In a separate Adobe XD file, you will now create the design system file that will be shared with your team. With that file open, drag your components from the assets panel onto an artboard in your design system.
n this guide, I will explain how I use Adobe XD to create a design system from scratch. By creating a design system in Adobe XD, it means I can always ensure UX and UI design consistency for current and future team members and also as the product scales with new features and functions. While workflows may vary and some projects start with an existing design system, here are the six steps explaining how to start a design system from scratch.
For this mobile project below, the design elements unfolded as many of the user flows were created and approved. This is the moment in my design process where I can begin a design system because enough of the design patterns have been established, such as colors, fonts, icons, navigation elements, and buttons. At this point, I have confidence that these items will be used repeatedly throughout this design (and beyond) and should now be made into assets.
For this example, I have created a main document with all of the screens (artboards) that have been designed so far. Now, let's turn this into a full-blown design system!
Step 1: Add fonts and colors to the Assets panel
With artboards in place, I will now add the fonts used to my assets. Adobe has made the process of adding colors and fonts to my assets very easy:
Simply select an artboard that has all the colors you would like to add to your design system (in this example I have selected multiple artboards at once). With the artboard selected, click on the “+” icon and all of the colors on the artboard will be added to my assets.
With your artboards still selected, click on the “+” for character styles and all the font styles and colors get added instantly. (Feels like magic!)
Step 2: Add colors to your design system
With your colors in your Assets panel, it's time to add them to the design system.
Start by creating squares with the repeat grid function.
Once you have enough squares, select a square and then tap on a color to change the fill color of that square.
Step 3: Add fonts to your design system
Repeat the above step for fonts (character styles).
Step 4: Add components to the design system
Now, it's time to add your components to the design system.
The first time I create a component in Adobe XD, it becomes the main component. Should I need to edit a main component in the future, I can apply my update to the main component and have it update across all linked instances (learn more about components here). For this design system component example, I am going to focus on the main navigation of the mobile app. Follow these steps:
First, I group all of my main navigation items. Once grouped, name your group. I named my group “Main Navigation.”
Then, *right-click on your group and choose “Make Component.” (With your object selected, you can also make a component via the keyboard shortcuts (MacOS = CMD+K or Windows = CTRL + K) or by clicking on the “+” next to “Component” in the Properties Inspector on the right.) Green triangles now appear around your group as a visual indicator that it is now a component. A triangle icon also appears next to “Main Navigation” inside the layers panel. You can now go to your assets panel and see your new “Main Navigation” component listed.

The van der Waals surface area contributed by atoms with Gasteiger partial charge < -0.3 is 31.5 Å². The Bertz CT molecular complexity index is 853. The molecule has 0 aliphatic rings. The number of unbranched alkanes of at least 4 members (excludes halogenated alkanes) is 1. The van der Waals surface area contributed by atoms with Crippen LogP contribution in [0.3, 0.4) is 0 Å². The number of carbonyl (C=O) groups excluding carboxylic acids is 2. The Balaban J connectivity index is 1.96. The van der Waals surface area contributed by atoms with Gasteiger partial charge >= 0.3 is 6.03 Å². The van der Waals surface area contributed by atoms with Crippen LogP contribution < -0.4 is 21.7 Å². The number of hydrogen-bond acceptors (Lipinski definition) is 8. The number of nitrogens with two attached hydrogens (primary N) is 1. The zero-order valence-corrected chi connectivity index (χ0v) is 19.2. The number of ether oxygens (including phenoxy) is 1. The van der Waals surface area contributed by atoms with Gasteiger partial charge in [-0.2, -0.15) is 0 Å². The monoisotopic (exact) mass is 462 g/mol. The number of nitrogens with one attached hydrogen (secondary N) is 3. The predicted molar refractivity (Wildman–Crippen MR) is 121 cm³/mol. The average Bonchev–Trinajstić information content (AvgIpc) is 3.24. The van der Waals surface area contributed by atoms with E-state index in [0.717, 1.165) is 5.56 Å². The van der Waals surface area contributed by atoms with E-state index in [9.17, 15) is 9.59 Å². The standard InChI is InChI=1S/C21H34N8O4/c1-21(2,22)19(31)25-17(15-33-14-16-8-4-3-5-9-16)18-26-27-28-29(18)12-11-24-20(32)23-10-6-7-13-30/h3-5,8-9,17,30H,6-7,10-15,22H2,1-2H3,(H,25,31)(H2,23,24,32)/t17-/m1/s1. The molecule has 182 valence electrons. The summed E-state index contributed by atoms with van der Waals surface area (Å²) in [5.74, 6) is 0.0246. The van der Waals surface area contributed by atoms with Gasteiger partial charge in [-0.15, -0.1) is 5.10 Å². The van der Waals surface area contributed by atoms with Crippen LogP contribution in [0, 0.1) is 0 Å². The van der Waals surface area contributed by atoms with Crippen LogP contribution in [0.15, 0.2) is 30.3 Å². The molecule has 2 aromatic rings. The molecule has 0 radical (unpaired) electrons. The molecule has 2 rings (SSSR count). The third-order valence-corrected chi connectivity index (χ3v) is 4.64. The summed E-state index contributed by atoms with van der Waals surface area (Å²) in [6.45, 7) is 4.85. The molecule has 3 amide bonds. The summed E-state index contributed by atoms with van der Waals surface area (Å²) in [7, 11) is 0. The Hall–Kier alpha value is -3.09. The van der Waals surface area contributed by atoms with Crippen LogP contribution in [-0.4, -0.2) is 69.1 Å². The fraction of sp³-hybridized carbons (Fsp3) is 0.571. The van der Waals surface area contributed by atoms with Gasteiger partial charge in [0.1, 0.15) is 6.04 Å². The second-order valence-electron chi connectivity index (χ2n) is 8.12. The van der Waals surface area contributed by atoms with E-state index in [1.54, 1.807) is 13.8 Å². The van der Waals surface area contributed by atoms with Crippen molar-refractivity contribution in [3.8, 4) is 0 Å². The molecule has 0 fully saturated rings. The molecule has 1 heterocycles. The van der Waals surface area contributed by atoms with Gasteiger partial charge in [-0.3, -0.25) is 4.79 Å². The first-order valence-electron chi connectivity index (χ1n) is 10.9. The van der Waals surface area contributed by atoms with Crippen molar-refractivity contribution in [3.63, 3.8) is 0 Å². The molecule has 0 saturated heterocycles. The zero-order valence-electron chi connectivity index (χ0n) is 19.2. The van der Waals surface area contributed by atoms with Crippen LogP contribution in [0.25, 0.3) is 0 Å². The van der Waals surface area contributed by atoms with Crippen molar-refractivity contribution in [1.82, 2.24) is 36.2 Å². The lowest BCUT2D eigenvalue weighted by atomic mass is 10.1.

Note: you can add states (behaviors) to components and have those interactions also live in your design system. This is very helpful for conveying interaction design to your team and keeping the behavior consistent throughout the design as it scales. It also saves so much time with prototyping. Learn more about states here.
After completing these steps, here is what my system looks like now:
Design systems are organic documents; they are meant to evolve and change through collaboration, brand changes, interaction improvements, and the scaling of products. Adobe XD makes it easy to create, share, and update designs thanks to Cloud Documents and Linked Assets.
Step 5: Save and distribute your design system
The final step in creating a design system in Adobe XD is to save my design system file to Adobe Creative Cloud, and then invite my team. Note: Be sure to enable Coediting when inviting your team.
Now, when a team member is ready to start a new design, they can pull in all of the Linked Assets from a shared file and start designing immediately. To do this, a team member would create a new project in Adobe XD. With the assets panel open, the team member can click on the blue button “Link Assets”. They can then choose to pull in the assets from a cloud document or a file that has been shared with them.
If there are any updates made to Linked Assets, they will always be noted in the Assets panel the next time anyone opens up that file. Team members will have the option to update those linked items and, with one tap of a button, all instances of the Linked Assets will be updated in that file.
By using a shared design system in Adobe XD, my teams and I have experienced increased confidence, design consistency, and faster design output because:
We all know we have the latest designs to work from.
There is less rework because designers don’t need to recreate components and interactions from scratch.
There is less copy and pasting by hand to keep our files updated.
I sincerely hope this guide will help you to create your first shared design system from scratch. And I hope the design system you create will enable you and your team to speed up your design process while maintaining consistent visual and interactive experiences as your product scales.